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“This correspondence is now closed”: but in medical ethics the traditional editorial fiat is often less easy to issue. The quality of argument and counter-argument demonstrated by so many contributors to the Journal of Medical Ethics illustrates not so much that they are undefeated because they have gone on trying, but the existential importance, for them and for many of their readers, of the complex questions they attempt to articulate and clarify. This is well illustrated in the current issue of the journal by papers which both contribute to existing ethical debates and open up new perspectives.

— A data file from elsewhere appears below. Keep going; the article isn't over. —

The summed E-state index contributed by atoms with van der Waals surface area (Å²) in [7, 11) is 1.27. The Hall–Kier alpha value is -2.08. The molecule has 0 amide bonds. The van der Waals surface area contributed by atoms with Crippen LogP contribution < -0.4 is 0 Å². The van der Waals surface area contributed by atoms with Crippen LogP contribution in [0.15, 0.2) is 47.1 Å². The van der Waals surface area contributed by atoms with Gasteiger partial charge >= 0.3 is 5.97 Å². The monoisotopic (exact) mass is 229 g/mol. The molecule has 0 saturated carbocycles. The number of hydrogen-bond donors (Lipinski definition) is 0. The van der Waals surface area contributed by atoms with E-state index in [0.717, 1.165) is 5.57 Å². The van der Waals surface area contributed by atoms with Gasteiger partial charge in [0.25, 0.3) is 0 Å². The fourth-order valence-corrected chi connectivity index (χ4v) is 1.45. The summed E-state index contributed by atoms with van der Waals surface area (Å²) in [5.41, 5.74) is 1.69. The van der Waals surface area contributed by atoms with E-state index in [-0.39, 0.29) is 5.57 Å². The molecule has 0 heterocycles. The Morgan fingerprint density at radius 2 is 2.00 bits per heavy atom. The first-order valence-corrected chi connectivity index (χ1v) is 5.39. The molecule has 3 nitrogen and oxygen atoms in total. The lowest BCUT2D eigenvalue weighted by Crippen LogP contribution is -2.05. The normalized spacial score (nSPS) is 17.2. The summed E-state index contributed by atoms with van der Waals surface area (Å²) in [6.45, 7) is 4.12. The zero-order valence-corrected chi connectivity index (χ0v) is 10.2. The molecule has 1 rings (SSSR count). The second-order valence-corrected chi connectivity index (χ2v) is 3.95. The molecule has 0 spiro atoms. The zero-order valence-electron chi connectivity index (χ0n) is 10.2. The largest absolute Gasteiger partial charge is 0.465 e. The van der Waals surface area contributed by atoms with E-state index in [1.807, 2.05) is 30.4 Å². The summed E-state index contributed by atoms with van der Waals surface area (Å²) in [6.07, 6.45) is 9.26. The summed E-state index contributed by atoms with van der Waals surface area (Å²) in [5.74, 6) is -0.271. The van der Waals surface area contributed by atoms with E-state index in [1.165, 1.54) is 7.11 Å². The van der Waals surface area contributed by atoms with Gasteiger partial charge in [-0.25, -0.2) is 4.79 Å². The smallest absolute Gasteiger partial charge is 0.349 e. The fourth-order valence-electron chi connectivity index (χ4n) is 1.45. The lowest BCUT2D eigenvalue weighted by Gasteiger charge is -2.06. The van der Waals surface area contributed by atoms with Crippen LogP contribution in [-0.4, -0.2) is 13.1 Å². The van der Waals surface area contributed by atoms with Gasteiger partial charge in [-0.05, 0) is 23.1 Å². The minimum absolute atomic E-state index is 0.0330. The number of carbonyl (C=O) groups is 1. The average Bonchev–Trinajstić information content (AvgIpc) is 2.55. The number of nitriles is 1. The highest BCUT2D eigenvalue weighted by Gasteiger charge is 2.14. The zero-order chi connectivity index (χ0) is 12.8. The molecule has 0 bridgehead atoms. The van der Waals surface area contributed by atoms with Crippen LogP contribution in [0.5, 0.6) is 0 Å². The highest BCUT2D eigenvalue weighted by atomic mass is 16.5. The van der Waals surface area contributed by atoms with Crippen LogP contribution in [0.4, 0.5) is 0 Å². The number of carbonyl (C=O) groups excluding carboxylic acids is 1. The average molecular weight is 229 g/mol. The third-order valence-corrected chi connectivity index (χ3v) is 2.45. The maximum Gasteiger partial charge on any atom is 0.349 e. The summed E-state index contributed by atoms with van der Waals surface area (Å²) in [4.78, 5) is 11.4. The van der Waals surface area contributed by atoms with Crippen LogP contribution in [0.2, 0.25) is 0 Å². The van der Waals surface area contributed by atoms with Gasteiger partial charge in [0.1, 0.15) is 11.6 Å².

Among those contributing to existing ethical debates, three involve lively exchanges between different contributors. In a paper published first online in April 2014 and subsequently in the March 2015 issue, the Oxford theologian Nigel Biggar argued that “religion deserves a place in secular medicine”: “secular medicine”, he suggested, “should be understood… not as a space that is universally rational because it is religion-free, but as a forum for the negotiation of rival reasonings”, including those of religion, always provided they avoid “appeals to religious authorities” and adopt “reasonable means of persuasion”.1 Biggar's paper quickly attracted critical commentaries, albeit from widely different philosophical premises: three of these are published in this issue, together with Biggar's response. Two commentaries, by Kevin Smith (see page 867) and Xavier Symons (see page 870), take issue with Biggar from the standpoint of their respective author's interpretation of Utilitarianism (Smith) and Natural Law Theory (Symons). While it is clear to Smith “that the flawed empirical basis, lack of rationality and non-universality inherent in religion disqualify it from ethical discourse”, it is equally clear to Symons “that ‘theistic natural law’ gives us the resources to defend using reason alone ostensibly faith-based positions in healthcare ethics”. A third commentary, by Brian Earp (see page 865) is more nuanced but no less critical: while arguing that “religion (as most people would understand the term) should not play a role in shaping secular health policy”, he suggests that this (for example abortion policy being “shaped” by Roman Catholic doctrine) does not seem to be what Biggar is arguing for: rather, Earp suggests, “Biggar seems to be using the term ‘religion’ to refer obliquely to what most people would call ‘moral philosophy’”, an ‘inoffensive – but also unoriginal’ interpretation.